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GOP Congressman: 'Constitutional Crisis' If Obama Bucks Vote

Now that the president has consulted with Congress on military action in Syria, he must abide by its vote, says a House Foreign Affairs Committee Republican who backs limited strikes.
NPR

Feds Asked Yahoo For Data 12,444 Times In First Half Of Year

Joining other browers and social media sites, Yahoo issues a "transparency report" about the number of requests it gets for users data.
NPR

Turns Out Your Kids Really Did Love That Music You Played

Music evokes strong memories. That's true not just for the music of your generation, but what your parents listened to, too, a study says. Researchers found a strong "reminiscence bump" for music of the early 1980s in people in their early 20s.
NPR

Tech Week That Was: Encryption Disrupted; Anonymity Online

In a busy week to start September, Microsoft buys Nokia, another set of revelations comes out about government monitoring and Jeff Bezos goes to Washington.
NPR

Did The NAACP Learn Anything From Meeting With The KKK?

When local NAACP leaders in Wyoming set up a meeting with a representative from the KKK, they weren't sure what would happen. Tell Me More host Michel Martin speaks with journalist Jeremy Fugleberg, who attended this historic meeting.
NPR

Quick Question: Can Only The Rich Be President?

There is a history of well-heeled commanders in chief. "I still think it is possible for a person of modest means to become president — if the conditions are just right," one presidential historian says. "But wealth has always been a major qualifying factor for the presidency."
NPR

Republicans Divided Over Potential Strike On Syria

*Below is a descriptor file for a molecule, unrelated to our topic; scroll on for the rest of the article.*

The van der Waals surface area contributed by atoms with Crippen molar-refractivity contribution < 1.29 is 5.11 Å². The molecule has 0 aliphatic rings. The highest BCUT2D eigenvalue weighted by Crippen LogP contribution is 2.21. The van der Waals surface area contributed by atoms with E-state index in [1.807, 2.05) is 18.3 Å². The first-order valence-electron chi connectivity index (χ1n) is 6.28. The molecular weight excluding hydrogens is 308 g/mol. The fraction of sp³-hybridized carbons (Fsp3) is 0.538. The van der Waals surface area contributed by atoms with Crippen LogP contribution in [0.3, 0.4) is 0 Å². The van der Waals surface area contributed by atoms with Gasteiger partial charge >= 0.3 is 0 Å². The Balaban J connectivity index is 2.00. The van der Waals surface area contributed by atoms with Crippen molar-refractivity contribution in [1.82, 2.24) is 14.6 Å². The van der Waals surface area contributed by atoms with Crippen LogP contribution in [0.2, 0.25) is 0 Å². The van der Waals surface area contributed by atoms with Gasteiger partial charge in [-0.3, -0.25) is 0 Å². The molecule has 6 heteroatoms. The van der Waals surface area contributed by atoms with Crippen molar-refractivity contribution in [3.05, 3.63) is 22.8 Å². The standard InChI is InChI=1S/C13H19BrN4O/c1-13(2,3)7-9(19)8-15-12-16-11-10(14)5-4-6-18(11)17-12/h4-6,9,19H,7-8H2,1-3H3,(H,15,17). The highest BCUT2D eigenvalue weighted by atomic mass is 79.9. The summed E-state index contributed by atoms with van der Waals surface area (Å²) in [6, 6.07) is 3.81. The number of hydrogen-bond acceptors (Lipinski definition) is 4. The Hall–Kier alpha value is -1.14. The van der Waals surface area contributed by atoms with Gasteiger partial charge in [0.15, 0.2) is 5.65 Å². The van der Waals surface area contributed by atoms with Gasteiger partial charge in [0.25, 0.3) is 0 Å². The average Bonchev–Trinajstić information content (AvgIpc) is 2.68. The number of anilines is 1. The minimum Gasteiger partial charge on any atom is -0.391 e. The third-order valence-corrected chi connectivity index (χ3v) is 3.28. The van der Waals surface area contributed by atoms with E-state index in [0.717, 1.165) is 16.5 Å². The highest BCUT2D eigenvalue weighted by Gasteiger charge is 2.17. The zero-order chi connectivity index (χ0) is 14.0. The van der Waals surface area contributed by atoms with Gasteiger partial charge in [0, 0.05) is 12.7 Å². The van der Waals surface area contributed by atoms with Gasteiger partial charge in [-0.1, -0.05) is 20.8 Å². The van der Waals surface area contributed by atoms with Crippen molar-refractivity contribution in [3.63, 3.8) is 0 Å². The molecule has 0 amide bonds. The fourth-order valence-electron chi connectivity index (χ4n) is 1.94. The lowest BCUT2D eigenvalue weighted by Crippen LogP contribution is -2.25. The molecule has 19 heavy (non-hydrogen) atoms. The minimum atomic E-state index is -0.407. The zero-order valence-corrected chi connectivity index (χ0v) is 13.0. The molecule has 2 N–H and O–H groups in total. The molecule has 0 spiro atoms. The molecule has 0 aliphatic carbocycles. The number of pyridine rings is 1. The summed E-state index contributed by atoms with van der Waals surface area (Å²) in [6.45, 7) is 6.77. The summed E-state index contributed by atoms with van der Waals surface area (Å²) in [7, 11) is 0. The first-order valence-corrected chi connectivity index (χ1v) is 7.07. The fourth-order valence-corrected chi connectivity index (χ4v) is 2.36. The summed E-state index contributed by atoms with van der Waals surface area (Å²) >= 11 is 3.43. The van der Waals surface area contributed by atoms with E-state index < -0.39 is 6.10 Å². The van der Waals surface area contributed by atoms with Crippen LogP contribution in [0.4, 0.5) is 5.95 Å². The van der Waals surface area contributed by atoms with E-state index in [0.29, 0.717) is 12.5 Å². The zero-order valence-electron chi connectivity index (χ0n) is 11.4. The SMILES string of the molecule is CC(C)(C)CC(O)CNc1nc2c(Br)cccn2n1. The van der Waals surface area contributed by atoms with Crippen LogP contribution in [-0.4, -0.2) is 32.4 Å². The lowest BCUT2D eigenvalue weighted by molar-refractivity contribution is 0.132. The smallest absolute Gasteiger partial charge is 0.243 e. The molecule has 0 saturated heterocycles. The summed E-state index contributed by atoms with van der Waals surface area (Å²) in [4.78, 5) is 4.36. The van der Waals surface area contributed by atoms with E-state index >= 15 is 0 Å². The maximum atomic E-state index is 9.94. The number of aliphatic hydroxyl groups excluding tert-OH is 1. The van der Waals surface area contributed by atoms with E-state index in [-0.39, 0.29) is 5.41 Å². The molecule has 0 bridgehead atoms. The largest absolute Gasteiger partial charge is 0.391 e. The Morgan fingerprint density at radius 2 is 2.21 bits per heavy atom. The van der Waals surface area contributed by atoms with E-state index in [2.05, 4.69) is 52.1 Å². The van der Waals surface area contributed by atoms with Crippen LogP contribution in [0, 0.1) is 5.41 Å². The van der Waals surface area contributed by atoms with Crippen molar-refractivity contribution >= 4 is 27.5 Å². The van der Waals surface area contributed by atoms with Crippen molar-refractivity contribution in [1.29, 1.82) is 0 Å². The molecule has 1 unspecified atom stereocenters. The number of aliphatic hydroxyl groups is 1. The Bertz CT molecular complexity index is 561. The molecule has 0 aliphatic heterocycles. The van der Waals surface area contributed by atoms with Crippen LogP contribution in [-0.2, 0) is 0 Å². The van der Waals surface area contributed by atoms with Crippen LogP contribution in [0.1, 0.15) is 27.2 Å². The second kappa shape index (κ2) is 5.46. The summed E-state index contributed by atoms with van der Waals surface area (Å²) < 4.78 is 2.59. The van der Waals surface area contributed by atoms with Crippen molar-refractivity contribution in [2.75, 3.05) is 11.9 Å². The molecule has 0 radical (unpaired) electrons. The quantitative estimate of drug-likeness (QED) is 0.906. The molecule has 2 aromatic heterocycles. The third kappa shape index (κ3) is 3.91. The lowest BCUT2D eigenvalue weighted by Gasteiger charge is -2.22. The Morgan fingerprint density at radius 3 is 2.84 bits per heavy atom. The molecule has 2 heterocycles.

Republican congressional leaders support an American military strike in Syria, but the rank-and-file membership is divided. GOP Congressmen Doug Collins of Georgia and Luke Messer of Indiana serve on the House Committee on Foreign Affairs. They talk about the debate in the Republican caucus.
NPR

Five Years After Wall Street Collapsed, What's Changed?

September 2008 was one of the most shocking months in Wall Street's history. Lehman Brothers, AIG, Fannie Mae and Freddie Mac all fell from grace, and the stock market fell off a cliff. Five years later, host Michel Martin talks to Michael Fletcher of the Washington Post about whether anything has changed.
NPR

Gearing Up For Football Season

The Barbershop guys are talking football. Plus, they chat about the dust-up between New York mayoral candidate Anthony Weiner and a bakery customer. Did Weiner win back some street cred or act like a jerk - again?
NPR

Did The NAACP Learn Anything From Meeting With The Klan?

Two groups you'd never expect to sit down together and talk: the NAACP and the KKK. But when the NAACP in Wyoming asked for a meeting, they got one. Journalist Jeremy Fugleberg was there, and tells host Michel Martin more about the historic and bizarre event.

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